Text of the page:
Heartbreaking footage has emerged of burnt pets caught in Maui’s devastating wildfires – as crews work to locate missing animals and reunite families.
Maui Humane Society says it has received 367 reports of missing animals since the horrific fires broke out on the Hawaiian island last week.
The animal charity, based in Pu’unene, estimates that around 3,000 animals are still missing following the ongoing tragedy.
The organization’s shelter on Pi’ilani Highway has already received 52 live animals from Lahaina, 12 of which are hospitalized in the facility’s clinic with injuries.
Eight pets have been reunited with their owners, some of whom have lost everything.
The hunt for missing pets comes as search teams continue to make their way through the town devastated by wildfires. Nearly 100 people have been confirmed dead and more than 1,000 are still missing.
Maui Human Society says it has received 367 reports of missing animals since the horrific fires broke out last week
The Puunene-based animal charity estimates around 3,000 animals are still missing following the ongoing tragedy
The organization’s shelter on the Pi’ilani Highway in Puʻunēnē has already received 52 live animals from Lahaina
The Humane Society has asked that volunteers or residents who encounter dead animals not move or destroy them.
“We respectfully request that the animals not be moved or destroyed so that we can catalog them,” said CEO Dr. Lisa M. Labrecque.
“People are desperate for their pets. Any closure we can give.
Speaking at a press conference on Monday, Labrecque explained that the charity is working closely with the Maui Police Department on appropriate areas to search for animals and will expand its locations when they can.
Feeding and watering stations have been placed around the perimeters of the burned areas to attract surviving animals that might take shelter there.
Teams of veterinarians were also stationed at Napili Plaza and the Lahaina Civic Center to treat injured animals, primarily for burns and smoke inhalation.
“I’ve been sleeping on the floor for four days,” veterinarian Jenna Wallace told Maui.
“I have been the only vet here for four days. I slept on the ground.
Feeding and watering stations were placed around the perimeters of the burned areas to attract surviving animals that might take shelter inside.
Eight pets have been reunited with their owners, some of whom have lost everything
Twelve pets are hospitalized at the facility’s clinic with injuries including burns and smoke inhalation
All kinds of animals including birds, horses, dogs, cats and goats are catered for
Franklin ‘Frankie’ Trejos, 68, died trying to rescue Sam, a golden retriever. The two were found dead in a car
“I treated around 45 pets yesterday by myself. … We see dogs suffering from dehydration, not eating, stress, being in cars and being exhausted.
“The first night we slept on dog beds that were donated,” she added.
Larger animals such as horses, sheep, pigs and goats are also catered for. Horses and cattle were moved from Kula and the surrounding fire area.
Field service crews provided food and water to West Maui and Upcountry and brought a 500 gallon water trailer and three large animal feed trailers to West Maui.
Hawaiian authorities updated the death toll to 99 confirmed victims on Tuesday, but also warned the figure is likely to double as search efforts continue.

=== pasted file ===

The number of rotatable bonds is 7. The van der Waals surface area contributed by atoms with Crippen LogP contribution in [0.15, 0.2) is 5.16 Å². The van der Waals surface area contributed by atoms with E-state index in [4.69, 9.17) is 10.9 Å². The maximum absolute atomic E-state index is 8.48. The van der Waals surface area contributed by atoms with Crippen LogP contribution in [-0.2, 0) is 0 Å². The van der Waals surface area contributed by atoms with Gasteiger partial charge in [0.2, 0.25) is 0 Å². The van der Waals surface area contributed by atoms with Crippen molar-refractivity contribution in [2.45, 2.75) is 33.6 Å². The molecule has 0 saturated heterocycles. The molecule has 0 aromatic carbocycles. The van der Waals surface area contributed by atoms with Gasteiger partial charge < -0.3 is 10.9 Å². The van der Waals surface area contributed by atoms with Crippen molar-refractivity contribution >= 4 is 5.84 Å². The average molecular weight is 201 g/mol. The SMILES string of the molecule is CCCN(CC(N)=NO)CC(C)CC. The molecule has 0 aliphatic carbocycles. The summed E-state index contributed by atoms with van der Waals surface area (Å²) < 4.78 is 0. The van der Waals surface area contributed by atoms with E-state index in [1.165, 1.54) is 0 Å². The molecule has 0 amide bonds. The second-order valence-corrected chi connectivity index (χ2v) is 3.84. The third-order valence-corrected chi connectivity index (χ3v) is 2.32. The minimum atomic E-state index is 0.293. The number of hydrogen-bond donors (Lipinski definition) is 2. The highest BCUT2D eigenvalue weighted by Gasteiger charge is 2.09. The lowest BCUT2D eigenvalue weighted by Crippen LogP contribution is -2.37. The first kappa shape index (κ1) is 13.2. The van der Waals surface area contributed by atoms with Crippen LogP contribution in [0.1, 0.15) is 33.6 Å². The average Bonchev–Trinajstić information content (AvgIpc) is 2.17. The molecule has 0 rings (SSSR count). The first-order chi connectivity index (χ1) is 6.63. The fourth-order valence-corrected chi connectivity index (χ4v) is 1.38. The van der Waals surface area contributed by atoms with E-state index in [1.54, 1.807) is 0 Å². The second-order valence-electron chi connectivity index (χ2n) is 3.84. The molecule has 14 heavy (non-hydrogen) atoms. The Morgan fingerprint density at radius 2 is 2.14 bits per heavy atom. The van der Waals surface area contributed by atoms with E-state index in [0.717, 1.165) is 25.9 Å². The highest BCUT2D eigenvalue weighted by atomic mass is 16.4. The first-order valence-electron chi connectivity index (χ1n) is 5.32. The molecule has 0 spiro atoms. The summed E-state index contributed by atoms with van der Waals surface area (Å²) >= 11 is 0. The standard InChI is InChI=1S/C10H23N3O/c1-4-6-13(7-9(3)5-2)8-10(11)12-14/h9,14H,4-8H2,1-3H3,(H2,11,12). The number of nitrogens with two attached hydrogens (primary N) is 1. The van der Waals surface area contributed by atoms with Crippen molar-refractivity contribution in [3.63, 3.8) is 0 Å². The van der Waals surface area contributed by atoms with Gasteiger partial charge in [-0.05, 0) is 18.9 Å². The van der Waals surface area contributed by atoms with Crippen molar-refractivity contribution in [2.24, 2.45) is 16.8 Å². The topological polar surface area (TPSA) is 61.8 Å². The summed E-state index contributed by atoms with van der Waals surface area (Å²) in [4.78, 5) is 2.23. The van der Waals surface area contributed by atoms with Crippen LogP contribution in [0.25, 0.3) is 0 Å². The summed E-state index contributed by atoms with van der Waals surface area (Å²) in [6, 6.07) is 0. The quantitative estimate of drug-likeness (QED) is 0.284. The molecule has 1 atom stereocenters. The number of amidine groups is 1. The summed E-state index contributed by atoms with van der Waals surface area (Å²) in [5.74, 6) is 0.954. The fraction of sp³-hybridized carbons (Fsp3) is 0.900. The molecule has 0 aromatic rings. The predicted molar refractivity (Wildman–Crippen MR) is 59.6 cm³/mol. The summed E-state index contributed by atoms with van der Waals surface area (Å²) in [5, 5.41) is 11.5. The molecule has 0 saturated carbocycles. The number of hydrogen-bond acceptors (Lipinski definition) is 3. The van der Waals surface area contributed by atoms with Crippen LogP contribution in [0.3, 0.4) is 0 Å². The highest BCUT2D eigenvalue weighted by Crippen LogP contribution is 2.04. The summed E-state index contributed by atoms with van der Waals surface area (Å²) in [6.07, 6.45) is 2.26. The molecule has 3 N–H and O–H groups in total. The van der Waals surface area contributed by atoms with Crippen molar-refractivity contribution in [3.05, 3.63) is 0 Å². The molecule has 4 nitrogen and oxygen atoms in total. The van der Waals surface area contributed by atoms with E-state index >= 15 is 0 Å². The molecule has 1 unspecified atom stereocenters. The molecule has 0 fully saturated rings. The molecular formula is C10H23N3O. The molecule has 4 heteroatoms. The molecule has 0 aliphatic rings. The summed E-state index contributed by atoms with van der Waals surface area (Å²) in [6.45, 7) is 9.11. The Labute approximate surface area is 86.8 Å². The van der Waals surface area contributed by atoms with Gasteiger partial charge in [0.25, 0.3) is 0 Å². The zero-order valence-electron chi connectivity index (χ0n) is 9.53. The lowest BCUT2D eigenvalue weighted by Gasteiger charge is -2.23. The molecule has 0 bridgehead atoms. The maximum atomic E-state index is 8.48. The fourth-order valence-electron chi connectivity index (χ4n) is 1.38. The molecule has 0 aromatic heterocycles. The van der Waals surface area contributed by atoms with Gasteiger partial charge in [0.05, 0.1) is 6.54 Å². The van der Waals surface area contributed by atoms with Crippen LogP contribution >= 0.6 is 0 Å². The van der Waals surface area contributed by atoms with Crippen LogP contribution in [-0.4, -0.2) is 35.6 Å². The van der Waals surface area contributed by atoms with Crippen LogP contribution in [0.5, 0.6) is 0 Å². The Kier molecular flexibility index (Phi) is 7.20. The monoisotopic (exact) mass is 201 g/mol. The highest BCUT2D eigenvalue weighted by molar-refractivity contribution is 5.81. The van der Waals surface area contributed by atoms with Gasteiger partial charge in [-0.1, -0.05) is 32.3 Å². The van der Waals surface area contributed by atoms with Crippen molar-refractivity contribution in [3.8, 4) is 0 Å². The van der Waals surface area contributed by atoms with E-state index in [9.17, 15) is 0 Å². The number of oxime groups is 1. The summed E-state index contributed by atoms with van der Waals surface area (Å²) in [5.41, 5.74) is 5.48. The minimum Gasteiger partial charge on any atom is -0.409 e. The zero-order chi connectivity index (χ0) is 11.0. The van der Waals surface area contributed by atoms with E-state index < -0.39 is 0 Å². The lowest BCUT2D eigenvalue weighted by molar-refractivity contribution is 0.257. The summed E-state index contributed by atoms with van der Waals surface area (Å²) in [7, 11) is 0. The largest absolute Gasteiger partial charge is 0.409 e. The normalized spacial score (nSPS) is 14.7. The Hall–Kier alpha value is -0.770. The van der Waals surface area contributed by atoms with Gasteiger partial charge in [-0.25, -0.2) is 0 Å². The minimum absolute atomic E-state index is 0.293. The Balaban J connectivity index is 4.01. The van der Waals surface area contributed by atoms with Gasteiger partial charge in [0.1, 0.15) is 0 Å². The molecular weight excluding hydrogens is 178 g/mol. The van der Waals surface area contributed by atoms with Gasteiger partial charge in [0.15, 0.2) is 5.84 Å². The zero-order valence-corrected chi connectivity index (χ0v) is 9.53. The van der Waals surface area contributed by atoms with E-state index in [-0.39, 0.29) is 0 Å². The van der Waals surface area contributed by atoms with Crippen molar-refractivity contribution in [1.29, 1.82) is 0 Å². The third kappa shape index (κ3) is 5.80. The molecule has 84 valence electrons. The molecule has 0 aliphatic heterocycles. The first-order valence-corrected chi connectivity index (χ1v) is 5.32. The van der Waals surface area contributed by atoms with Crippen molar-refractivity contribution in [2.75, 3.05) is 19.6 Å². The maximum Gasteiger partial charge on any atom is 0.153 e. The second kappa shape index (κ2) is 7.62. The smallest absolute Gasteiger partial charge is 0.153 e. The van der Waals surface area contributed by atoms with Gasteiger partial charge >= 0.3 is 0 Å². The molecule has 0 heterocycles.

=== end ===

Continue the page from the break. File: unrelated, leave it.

Only three people have been officially identified and work has been hampered as many remains are badly burned.
The grim developments come as new footage has emerged of residents’ desperate attempts to flee wildfires that spiraled out of control a week ago.
Clyde Wakida is pictured with his 46-year-old wife, Penny. He died trying to save the house they built together 35 years ago
Carole Hartley, 60, of Alabama, was one of the first wildfire victims to be identified
Video captured by a resident of Lahaina, the historic town razed by the fires, shows a large group of people clinging to the shore as they are engulfed in clouds of ash, embers and smoke.
Denny Yuckert, the man who filmed the video, said the group hunkered down for several hours, nearly choking on the smoke.
A small number of active-duty U.S. Marines have joined the effort to help Maui’s recovery amid criticism of the response, which residents have called slow and inadequate.
Crews from Marine Aerial Refueler Squadron 153 flew active duty personnel from Oahu to Maui on Monday to establish a command and control element that will coordinate U.S. military support.
The Hawaii National Guard, U.S. Coast Guard, and U.S. Army Corps of Engineers are already on the ground, but a larger U.S. active duty response requires a formal request from Hawaii to begin operations there. . The creation of a cell could signal that a broader MoD effort is about to begin.
On Monday, Pentagon spokesman Brig. Gen. Pat Ryder said the Army wanted to help but didn’t want to rush uncoordinated personnel so as not to create new logistical problems for recovery efforts.
Many of those who survived began moving into hundreds of hotel rooms reserved for displaced residents.
Search crews had covered about 25% of the search area, Maui Police Chief John Pelletier said Monday. That’s up just three percent on Saturday.
Gov. Josh Green previously said he expected “10 to 20” bodies to be recovered daily in an operation expected to last around ten days. About 1,300 people were still missing as of Sunday, he said.
The fire that swept through centuries-old Lahaina last week destroyed nearly every building in the town of 13,000.
About 86% of the approximately 2,200 ruined buildings were residential, and the value of destroyed property was estimated at over $5 billion.